I took this very seriously after reading Arianna Huffington’s book Thrive. Getting more sleep will boost your productivity, give you more energy, improve your mood, and help your concentration. It’s also the time the body repairs itself, which is especially important if you’re an athlete or active person and is important for memory consolidation.
Throughout my teen years and early twenties, I struggled with some pretty severe insomnia (I went through one week where I only got about 4 hours of sleep in 3 days). It took me a long time to come up with tools and rituals that would help me get a good night’s sleep, but once I found combinations that worked, my “sleep life” changed for the better!
I think that one of the biggest factors in how well we sleep is what we do before we go to sleep (sleep hygiene) as well as our stress levels and emotional state. That’s not earth shattering news to anyone but it is important. Neglecting this information can negatively impact your sleep and therefore the quality of your life.
Today I thought I’d share some of my own rituals and energy techniques that help me get the best quality sleep I can. Try the things that resonate with you and leave any of your own rituals in the comments!
★ Meditate–use a guided meditation, a special technique, or just take a few minutes to yourself.
★ “Leave it at the door”: If you’ve got a lot on your mind and tend to bring your stress into the bedroom with you, take a moment to stop at the door of your room. Close your eyes and say the following, “I release my stress. I release my fear. I leave everything that does not serve me while I sleep at the door.”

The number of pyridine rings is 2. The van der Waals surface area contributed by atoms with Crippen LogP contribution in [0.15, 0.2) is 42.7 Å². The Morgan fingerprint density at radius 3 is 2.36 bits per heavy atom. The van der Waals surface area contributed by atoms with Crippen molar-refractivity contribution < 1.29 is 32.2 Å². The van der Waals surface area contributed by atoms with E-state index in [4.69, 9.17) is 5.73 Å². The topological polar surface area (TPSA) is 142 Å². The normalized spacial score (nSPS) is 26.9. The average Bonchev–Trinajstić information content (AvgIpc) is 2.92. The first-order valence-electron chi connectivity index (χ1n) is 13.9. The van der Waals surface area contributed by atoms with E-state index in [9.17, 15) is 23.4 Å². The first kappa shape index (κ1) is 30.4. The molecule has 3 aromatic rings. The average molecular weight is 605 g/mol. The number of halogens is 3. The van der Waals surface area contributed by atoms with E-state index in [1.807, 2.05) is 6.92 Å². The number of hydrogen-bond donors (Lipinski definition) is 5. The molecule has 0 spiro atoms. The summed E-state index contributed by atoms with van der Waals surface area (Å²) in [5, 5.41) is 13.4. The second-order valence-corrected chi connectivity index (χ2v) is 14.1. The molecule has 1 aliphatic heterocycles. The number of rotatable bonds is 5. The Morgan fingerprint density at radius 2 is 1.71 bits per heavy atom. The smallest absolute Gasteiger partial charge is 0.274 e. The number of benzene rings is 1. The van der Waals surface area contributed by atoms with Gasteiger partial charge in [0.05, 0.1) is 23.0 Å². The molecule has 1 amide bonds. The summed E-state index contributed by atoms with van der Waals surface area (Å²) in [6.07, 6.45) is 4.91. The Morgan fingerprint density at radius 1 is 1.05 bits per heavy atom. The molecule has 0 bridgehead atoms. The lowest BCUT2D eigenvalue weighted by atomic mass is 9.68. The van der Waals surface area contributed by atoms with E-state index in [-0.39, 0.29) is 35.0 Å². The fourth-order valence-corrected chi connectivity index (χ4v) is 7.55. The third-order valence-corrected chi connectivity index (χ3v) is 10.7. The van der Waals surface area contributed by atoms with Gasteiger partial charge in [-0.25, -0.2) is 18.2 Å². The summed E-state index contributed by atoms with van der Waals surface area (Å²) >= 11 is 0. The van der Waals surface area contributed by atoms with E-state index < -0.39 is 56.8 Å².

I then say a prayer in Hebrew that a former spiritual mentor taught me, which is: Kodoish, Kodoish, Kodoish Adonai ‘Tsebayoth.It means “Holy, Holy, Holy is the Lord God of Hosts”. It’s an incredibly powerful, high-frequency, negative energy-clearing prayer and I’ve used it dozens of times a day for nearly two years. Step into your bedroom only after you’ve released what you needed to and drift into a more peaceful sleep.
★ If I have trouble sleeping, I take a natural supplement called Calms Forté. It doesn’t leave me feeling hungover in the morning and makes me sleepy enough to drift off to sleep. (As always, if you’re on prescription medications, check with a doctor before using natural supplements.)
★ Use a chilled, scented eye pillow on your eyes as you fall asleep.
★ Use a sound machine or a sound app. I like white noise if I don’t have a fan next to me.
★ Sleep with crystals. I know this sounds totally strange (or maybe it doesn’t for some of you and we’re meant to be friends ) but I’ve been doing this for over a year and I love it. I have about 10 crystals by my bedside at all times and before I fall asleep, I choose a few to put next to my pillow or sometimes I even hold them in my hand as I go to sleep. My favorites are hematite, clear quartz, rose quarts, and a shiva lingham stone.
★ Stop checking your email/social media at least an hour before bed.
★ Avoid any type of screen (TV, laptop, iPad, cell phone) at least an hour before bed.
★ Take a warm bath. Spruce it up with some epsom salt, pink himalayan salt crystals, and a few drops of your favorite essential oil. At the very least,
★ Drink non-caffeinated tea or an herbal blend to help you unwind.
★ Keep a journal next to your bed and jot down anything you want to get off your mind before you fall asleep. Sometimes the process of it writing it down gets it out of our psyche long enough to relax and fall asleep.
★ Make a “sweet dreams” spray by mixing vanilla and ylang ylang essential oils with some water in a spray bottle. Shake it up and spray it around your bed before you go to sleep for a little aromatherapeutic experience.
★ Look at the moon and stars before you go to sleep–something about celestial bodies is so comforting to me.
Wishing you more and better sleep! ♥ ♥ ♥
When I go out to dinner with my family or friends, I’m usually the one who overdresses. I have no problem throwing on a pair of sexy heels when others are in sandals or wearing a dress when everyone else is in jeans.